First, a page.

Talking about this is making me very glad that spring is around the corner. I can’t wait to go to the park again.
Why do I love working out so much? Well, it makes me feel really good. I get an endorphin rush from cardiovascular exercise, and I really like the way weightlifting improves my life. There’s something thrilling about picking up a heavy laundry basket or bag of groceries and realizing that they feel a little lighter than they did the last time you needed to do that chore. It’s almost like gaining a superpower!
Click here to read everyone else’s replies to this week’s question. This is the list of upcoming prompts for this blog hop.
Disclaimer: I am not a doctor, and this post is in no way intended to give out medical advice. Please seek the advice of a qualified medical professional before beginning this or any other type of workout routine.
In addition, I’m not receiving any kind of compensation for this post, I’m not affiliated with anyone at Fitness Blender, and there is never affiliate marketing of any sort on my site in general. I’m reviewing this workout simply because I loved it and think some of you might, too.
Wow, it’s been a long time since I’ve reviewed a workout video here. it’s time to change that.
Fitness Blender creates the videos I use for the vast majority for my weightlifting workouts. Kelli and Daniel are the couple who created and own this brand. Their Youtube channel and website offer free workouts for every fitness level.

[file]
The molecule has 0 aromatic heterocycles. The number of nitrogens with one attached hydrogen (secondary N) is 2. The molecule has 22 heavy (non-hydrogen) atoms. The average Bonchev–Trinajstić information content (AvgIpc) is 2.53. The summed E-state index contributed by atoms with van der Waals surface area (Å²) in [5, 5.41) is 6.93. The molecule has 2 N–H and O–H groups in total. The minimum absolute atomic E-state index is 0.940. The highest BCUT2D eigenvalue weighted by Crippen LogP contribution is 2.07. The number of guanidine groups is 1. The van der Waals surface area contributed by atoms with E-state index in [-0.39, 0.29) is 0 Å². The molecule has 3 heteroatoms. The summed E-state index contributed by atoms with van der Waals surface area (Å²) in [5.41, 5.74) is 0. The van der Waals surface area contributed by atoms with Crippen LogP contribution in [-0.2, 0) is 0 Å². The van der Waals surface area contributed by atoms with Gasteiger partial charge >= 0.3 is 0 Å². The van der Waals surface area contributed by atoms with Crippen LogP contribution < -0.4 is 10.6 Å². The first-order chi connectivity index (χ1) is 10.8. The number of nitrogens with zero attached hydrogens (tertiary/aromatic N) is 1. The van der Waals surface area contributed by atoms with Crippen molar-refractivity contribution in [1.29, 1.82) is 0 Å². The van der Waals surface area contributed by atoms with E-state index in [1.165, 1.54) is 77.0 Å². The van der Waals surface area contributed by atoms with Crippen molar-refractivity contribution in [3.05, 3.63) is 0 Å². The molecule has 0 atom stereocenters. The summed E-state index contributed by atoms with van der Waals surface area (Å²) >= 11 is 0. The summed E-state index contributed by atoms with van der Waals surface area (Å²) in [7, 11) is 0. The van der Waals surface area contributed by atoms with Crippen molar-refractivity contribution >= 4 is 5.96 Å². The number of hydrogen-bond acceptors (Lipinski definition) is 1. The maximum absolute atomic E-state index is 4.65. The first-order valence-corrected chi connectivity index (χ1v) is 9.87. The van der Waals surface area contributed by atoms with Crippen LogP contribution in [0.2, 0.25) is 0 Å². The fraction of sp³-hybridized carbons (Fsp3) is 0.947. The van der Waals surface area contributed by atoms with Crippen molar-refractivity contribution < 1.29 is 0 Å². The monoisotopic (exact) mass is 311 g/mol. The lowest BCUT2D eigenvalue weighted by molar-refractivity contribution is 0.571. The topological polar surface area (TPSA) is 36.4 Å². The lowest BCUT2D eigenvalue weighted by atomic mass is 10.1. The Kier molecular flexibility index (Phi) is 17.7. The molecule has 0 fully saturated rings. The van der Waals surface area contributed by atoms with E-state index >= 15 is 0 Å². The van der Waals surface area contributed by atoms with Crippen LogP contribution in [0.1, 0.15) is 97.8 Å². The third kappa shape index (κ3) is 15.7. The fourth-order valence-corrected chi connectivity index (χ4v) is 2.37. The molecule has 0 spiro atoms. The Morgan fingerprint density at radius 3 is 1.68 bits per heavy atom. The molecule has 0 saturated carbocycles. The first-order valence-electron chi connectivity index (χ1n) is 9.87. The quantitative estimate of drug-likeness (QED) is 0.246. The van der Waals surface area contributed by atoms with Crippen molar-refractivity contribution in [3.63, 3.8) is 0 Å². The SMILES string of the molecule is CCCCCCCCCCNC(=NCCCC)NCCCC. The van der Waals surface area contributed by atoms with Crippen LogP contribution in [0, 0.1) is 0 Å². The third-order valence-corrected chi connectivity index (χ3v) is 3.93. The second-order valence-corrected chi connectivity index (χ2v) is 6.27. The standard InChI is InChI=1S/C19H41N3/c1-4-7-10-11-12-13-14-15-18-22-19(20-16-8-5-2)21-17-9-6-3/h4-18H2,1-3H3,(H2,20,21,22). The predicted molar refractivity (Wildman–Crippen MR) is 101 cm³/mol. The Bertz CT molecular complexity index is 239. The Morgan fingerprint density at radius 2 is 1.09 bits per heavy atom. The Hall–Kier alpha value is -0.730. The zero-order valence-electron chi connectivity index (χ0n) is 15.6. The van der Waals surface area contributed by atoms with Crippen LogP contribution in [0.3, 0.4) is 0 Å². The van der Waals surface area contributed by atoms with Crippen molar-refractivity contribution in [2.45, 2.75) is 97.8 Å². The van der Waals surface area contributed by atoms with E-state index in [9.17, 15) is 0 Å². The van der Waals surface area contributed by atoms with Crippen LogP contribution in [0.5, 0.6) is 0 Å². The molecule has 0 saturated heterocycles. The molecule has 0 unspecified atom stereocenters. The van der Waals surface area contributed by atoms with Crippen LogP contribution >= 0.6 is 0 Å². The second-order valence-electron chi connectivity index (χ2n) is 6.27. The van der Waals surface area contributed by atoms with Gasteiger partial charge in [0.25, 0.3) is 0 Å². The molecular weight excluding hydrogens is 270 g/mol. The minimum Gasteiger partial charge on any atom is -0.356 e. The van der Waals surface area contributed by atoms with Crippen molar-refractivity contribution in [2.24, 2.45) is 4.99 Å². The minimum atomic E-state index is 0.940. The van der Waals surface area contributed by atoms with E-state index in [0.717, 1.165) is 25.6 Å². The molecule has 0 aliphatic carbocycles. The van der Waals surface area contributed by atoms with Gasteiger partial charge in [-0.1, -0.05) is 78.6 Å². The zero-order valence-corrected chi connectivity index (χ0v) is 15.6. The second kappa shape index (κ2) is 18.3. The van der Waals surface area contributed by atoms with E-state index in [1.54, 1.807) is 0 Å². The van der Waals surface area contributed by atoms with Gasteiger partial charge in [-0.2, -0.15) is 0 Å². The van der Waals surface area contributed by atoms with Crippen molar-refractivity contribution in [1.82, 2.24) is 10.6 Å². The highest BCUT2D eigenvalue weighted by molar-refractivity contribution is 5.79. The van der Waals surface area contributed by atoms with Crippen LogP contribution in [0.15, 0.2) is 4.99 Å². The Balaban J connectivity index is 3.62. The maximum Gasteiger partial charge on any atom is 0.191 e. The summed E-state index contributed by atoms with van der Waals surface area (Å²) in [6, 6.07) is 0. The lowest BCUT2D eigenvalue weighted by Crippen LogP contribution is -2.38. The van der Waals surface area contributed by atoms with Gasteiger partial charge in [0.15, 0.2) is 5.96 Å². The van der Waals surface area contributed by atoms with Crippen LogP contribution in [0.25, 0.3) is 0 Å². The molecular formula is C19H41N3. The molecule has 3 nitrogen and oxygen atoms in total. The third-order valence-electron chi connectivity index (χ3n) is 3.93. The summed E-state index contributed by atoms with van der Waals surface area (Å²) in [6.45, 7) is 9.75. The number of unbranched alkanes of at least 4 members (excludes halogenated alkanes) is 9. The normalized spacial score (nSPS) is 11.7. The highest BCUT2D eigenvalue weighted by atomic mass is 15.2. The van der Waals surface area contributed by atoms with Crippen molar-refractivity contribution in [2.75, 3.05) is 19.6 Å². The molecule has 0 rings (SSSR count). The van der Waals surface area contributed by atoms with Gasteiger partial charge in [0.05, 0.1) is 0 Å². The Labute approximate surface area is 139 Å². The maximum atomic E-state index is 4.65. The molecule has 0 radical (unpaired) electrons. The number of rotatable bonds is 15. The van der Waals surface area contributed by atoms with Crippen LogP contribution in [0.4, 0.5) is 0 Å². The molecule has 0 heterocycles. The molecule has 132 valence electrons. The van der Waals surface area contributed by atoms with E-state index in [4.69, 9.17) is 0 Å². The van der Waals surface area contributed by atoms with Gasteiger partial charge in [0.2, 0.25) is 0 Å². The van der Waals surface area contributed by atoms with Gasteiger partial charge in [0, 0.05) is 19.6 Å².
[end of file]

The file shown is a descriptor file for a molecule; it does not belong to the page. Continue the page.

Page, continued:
About the 30 Minute Brutal Butt & Thigh Workout
This workout consists of 5 groups of 2 different exercises. There are ten repetitions of each exercise before you move onto the next one, and all of the exercises are done in the AB/AB format. For example, Kelli’s movements looked like this in the first section:
Between each muscle-building exercise, she spent 20 seconds jogging in place.
This is a good routine for more experienced weight lifters. I would not recommend it to beginners due to the intensity of the moves.
All of the videos from Fitness Blender that I use require a minimal amount of equipment. For this particular one, you’ll need a barbell or dumbbell. If you happen to own a yoga mat, that extra cushioning can be useful for the cardio portions of this routine. It’s not strictly necessary, however.
The last five minutes of this video are dedicated to cool-down exercises, but it doesn’t have any warm-up activities. I’d recommend warming up on your own before beginning it.
This is one of my all-time favourite workouts, so you’re going to hear a lot of complimentary things about it today.
The lack of background music was one of the first things I noticed about it. While I like background music when I’m doing a dance video, I find it distracting for most other types of exercise. It was nice to not have to think about it during this video.